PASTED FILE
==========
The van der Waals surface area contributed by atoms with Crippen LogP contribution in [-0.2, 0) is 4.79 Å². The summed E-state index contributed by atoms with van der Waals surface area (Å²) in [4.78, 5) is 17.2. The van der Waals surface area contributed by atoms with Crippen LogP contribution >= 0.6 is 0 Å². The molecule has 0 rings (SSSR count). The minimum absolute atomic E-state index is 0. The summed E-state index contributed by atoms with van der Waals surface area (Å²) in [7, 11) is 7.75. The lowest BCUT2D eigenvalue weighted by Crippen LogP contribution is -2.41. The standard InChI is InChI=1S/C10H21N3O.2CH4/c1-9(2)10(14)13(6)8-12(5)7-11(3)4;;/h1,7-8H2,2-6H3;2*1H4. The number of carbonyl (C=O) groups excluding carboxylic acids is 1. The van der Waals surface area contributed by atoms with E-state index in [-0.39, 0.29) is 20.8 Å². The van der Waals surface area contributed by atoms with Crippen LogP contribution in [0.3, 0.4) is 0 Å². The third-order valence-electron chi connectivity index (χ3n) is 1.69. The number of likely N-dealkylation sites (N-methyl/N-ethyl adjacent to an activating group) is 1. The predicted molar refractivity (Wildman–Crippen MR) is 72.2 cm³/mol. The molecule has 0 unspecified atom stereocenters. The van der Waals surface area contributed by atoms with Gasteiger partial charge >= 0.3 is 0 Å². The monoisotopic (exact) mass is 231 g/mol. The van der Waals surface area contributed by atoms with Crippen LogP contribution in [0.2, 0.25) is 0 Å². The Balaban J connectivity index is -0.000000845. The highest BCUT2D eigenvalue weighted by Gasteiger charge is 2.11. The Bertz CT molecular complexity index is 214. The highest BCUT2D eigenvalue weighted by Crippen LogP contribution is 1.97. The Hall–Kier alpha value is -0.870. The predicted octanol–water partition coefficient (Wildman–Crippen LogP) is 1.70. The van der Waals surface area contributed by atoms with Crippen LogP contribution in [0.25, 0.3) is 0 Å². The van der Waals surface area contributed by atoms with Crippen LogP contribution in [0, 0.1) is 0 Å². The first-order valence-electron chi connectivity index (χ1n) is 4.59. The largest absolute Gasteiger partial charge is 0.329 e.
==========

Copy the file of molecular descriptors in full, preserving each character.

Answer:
The van der Waals surface area contributed by atoms with Crippen LogP contribution in [-0.2, 0) is 4.79 Å². The summed E-state index contributed by atoms with van der Waals surface area (Å²) in [4.78, 5) is 17.2. The van der Waals surface area contributed by atoms with Crippen LogP contribution >= 0.6 is 0 Å². The molecule has 0 rings (SSSR count). The minimum absolute atomic E-state index is 0. The summed E-state index contributed by atoms with van der Waals surface area (Å²) in [7, 11) is 7.75. The lowest BCUT2D eigenvalue weighted by Crippen LogP contribution is -2.41. The standard InChI is InChI=1S/C10H21N3O.2CH4/c1-9(2)10(14)13(6)8-12(5)7-11(3)4;;/h1,7-8H2,2-6H3;2*1H4. The number of carbonyl (C=O) groups excluding carboxylic acids is 1. The van der Waals surface area contributed by atoms with E-state index in [-0.39, 0.29) is 20.8 Å². The van der Waals surface area contributed by atoms with Crippen LogP contribution in [0.3, 0.4) is 0 Å². The third-order valence-electron chi connectivity index (χ3n) is 1.69. The number of likely N-dealkylation sites (N-methyl/N-ethyl adjacent to an activating group) is 1. The predicted molar refractivity (Wildman–Crippen MR) is 72.2 cm³/mol. The molecule has 0 unspecified atom stereocenters. The van der Waals surface area contributed by atoms with Gasteiger partial charge >= 0.3 is 0 Å². The monoisotopic (exact) mass is 231 g/mol. The van der Waals surface area contributed by atoms with Crippen LogP contribution in [0.2, 0.25) is 0 Å². The Balaban J connectivity index is -0.000000845. The highest BCUT2D eigenvalue weighted by Gasteiger charge is 2.11. The Bertz CT molecular complexity index is 214. The highest BCUT2D eigenvalue weighted by Crippen LogP contribution is 1.97. The Hall–Kier alpha value is -0.870. The predicted octanol–water partition coefficient (Wildman–Crippen LogP) is 1.70. The van der Waals surface area contributed by atoms with Crippen LogP contribution in [0.25, 0.3) is 0 Å². The van der Waals surface area contributed by atoms with Crippen LogP contribution in [0, 0.1) is 0 Å². The first-order valence-electron chi connectivity index (χ1n) is 4.59. The largest absolute Gasteiger partial charge is 0.329 e.